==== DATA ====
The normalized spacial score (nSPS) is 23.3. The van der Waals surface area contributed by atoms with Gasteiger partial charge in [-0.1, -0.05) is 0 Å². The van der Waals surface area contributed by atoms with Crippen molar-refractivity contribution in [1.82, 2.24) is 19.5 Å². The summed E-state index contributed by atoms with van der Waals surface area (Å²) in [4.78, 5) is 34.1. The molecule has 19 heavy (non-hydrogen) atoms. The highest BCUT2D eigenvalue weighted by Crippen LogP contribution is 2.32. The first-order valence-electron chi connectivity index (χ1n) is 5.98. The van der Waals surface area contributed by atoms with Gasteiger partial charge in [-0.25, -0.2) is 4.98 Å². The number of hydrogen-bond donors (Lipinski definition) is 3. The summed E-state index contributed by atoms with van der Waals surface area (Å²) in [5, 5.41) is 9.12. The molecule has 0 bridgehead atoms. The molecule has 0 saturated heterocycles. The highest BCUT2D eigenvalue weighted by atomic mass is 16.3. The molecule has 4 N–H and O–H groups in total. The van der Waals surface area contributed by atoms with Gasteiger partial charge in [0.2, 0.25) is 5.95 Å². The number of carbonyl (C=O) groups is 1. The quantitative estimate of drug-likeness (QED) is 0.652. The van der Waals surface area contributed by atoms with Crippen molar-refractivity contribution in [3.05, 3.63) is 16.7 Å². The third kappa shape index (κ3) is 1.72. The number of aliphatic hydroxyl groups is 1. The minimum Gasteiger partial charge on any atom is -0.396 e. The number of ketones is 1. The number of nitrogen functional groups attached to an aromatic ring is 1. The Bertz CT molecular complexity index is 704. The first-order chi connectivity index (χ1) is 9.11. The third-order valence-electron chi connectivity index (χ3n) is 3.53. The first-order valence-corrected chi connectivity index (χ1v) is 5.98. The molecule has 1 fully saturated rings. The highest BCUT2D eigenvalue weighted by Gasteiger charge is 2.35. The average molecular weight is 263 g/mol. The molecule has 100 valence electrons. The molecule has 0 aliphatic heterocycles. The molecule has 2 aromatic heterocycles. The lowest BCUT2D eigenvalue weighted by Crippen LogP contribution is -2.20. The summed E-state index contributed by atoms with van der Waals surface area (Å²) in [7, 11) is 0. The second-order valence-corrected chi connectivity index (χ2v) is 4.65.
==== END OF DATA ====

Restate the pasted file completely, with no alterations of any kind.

The normalized spacial score (nSPS) is 23.3. The van der Waals surface area contributed by atoms with Gasteiger partial charge in [-0.1, -0.05) is 0 Å². The van der Waals surface area contributed by atoms with Crippen molar-refractivity contribution in [1.82, 2.24) is 19.5 Å². The summed E-state index contributed by atoms with van der Waals surface area (Å²) in [4.78, 5) is 34.1. The molecule has 19 heavy (non-hydrogen) atoms. The highest BCUT2D eigenvalue weighted by Crippen LogP contribution is 2.32. The first-order valence-electron chi connectivity index (χ1n) is 5.98. The van der Waals surface area contributed by atoms with Gasteiger partial charge in [-0.25, -0.2) is 4.98 Å². The number of hydrogen-bond donors (Lipinski definition) is 3. The summed E-state index contributed by atoms with van der Waals surface area (Å²) in [5, 5.41) is 9.12. The molecule has 0 bridgehead atoms. The molecule has 0 saturated heterocycles. The highest BCUT2D eigenvalue weighted by atomic mass is 16.3. The molecule has 4 N–H and O–H groups in total. The van der Waals surface area contributed by atoms with Gasteiger partial charge in [0.2, 0.25) is 5.95 Å². The number of carbonyl (C=O) groups is 1. The quantitative estimate of drug-likeness (QED) is 0.652. The van der Waals surface area contributed by atoms with Crippen molar-refractivity contribution in [3.05, 3.63) is 16.7 Å². The third kappa shape index (κ3) is 1.72. The number of aliphatic hydroxyl groups is 1. The minimum Gasteiger partial charge on any atom is -0.396 e. The number of ketones is 1. The number of nitrogen functional groups attached to an aromatic ring is 1. The Bertz CT molecular complexity index is 704. The first-order chi connectivity index (χ1) is 9.11. The third-order valence-electron chi connectivity index (χ3n) is 3.53. The first-order valence-corrected chi connectivity index (χ1v) is 5.98. The molecule has 1 fully saturated rings. The highest BCUT2D eigenvalue weighted by Gasteiger charge is 2.35. The average molecular weight is 263 g/mol. The molecule has 100 valence electrons. The molecule has 0 aliphatic heterocycles. The molecule has 2 aromatic heterocycles. The lowest BCUT2D eigenvalue weighted by Crippen LogP contribution is -2.20. The summed E-state index contributed by atoms with van der Waals surface area (Å²) in [7, 11) is 0. The second-order valence-corrected chi connectivity index (χ2v) is 4.65.